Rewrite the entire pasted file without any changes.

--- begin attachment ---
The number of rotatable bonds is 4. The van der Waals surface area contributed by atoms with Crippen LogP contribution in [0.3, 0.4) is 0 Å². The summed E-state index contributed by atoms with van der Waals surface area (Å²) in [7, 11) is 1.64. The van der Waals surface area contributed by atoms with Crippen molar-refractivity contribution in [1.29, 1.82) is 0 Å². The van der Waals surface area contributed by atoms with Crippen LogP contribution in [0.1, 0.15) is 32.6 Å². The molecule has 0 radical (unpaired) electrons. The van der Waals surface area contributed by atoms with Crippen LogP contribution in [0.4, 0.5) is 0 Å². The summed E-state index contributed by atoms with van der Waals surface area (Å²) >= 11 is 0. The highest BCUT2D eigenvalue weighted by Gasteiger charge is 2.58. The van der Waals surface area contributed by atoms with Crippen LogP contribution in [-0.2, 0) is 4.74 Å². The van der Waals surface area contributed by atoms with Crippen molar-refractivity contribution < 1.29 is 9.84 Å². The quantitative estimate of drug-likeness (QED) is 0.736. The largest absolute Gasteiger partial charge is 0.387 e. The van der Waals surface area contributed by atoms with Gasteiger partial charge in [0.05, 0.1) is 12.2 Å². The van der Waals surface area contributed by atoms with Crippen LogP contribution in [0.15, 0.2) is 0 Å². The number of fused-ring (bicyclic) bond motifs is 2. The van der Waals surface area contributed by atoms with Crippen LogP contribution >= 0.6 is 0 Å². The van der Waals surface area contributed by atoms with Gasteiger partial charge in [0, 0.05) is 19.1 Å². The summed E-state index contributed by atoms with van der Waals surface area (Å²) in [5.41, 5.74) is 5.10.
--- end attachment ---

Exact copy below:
The number of rotatable bonds is 4. The van der Waals surface area contributed by atoms with Crippen LogP contribution in [0.3, 0.4) is 0 Å². The summed E-state index contributed by atoms with van der Waals surface area (Å²) in [7, 11) is 1.64. The van der Waals surface area contributed by atoms with Crippen molar-refractivity contribution in [1.29, 1.82) is 0 Å². The van der Waals surface area contributed by atoms with Crippen LogP contribution in [0.1, 0.15) is 32.6 Å². The molecule has 0 radical (unpaired) electrons. The van der Waals surface area contributed by atoms with Crippen LogP contribution in [0.4, 0.5) is 0 Å². The summed E-state index contributed by atoms with van der Waals surface area (Å²) >= 11 is 0. The highest BCUT2D eigenvalue weighted by Gasteiger charge is 2.58. The van der Waals surface area contributed by atoms with Crippen LogP contribution in [-0.2, 0) is 4.74 Å². The van der Waals surface area contributed by atoms with Crippen molar-refractivity contribution < 1.29 is 9.84 Å². The quantitative estimate of drug-likeness (QED) is 0.736. The largest absolute Gasteiger partial charge is 0.387 e. The van der Waals surface area contributed by atoms with Gasteiger partial charge in [0.05, 0.1) is 12.2 Å². The van der Waals surface area contributed by atoms with Crippen LogP contribution in [0.15, 0.2) is 0 Å². The number of fused-ring (bicyclic) bond motifs is 2. The van der Waals surface area contributed by atoms with Crippen LogP contribution >= 0.6 is 0 Å². The van der Waals surface area contributed by atoms with Gasteiger partial charge in [0, 0.05) is 19.1 Å². The summed E-state index contributed by atoms with van der Waals surface area (Å²) in [5.41, 5.74) is 5.10.